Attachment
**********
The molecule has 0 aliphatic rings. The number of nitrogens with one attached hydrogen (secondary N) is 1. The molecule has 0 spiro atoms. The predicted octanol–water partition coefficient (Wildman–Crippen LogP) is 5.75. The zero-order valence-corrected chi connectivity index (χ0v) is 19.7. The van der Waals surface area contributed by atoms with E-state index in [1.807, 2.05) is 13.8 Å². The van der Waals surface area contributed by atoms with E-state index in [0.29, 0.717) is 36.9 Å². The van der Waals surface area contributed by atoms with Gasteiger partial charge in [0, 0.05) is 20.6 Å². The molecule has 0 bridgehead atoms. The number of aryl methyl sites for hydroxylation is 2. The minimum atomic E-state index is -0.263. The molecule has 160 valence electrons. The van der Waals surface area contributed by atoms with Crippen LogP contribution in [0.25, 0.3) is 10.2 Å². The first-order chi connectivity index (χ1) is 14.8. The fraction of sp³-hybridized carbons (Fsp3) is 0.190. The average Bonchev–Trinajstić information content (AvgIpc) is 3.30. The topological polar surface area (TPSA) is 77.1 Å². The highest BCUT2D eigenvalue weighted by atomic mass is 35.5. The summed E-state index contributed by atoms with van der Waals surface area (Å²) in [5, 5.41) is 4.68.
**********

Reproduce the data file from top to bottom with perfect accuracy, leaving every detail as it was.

The molecule has 0 aliphatic rings. The number of nitrogens with one attached hydrogen (secondary N) is 1. The molecule has 0 spiro atoms. The predicted octanol–water partition coefficient (Wildman–Crippen LogP) is 5.75. The zero-order valence-corrected chi connectivity index (χ0v) is 19.7. The van der Waals surface area contributed by atoms with E-state index in [1.807, 2.05) is 13.8 Å². The van der Waals surface area contributed by atoms with E-state index in [0.29, 0.717) is 36.9 Å². The van der Waals surface area contributed by atoms with Gasteiger partial charge in [0, 0.05) is 20.6 Å². The molecule has 0 bridgehead atoms. The number of aryl methyl sites for hydroxylation is 2. The minimum atomic E-state index is -0.263. The molecule has 160 valence electrons. The van der Waals surface area contributed by atoms with Crippen LogP contribution in [0.25, 0.3) is 10.2 Å². The first-order chi connectivity index (χ1) is 14.8. The fraction of sp³-hybridized carbons (Fsp3) is 0.190. The average Bonchev–Trinajstić information content (AvgIpc) is 3.30. The topological polar surface area (TPSA) is 77.1 Å². The highest BCUT2D eigenvalue weighted by atomic mass is 35.5. The summed E-state index contributed by atoms with van der Waals surface area (Å²) in [5, 5.41) is 4.68.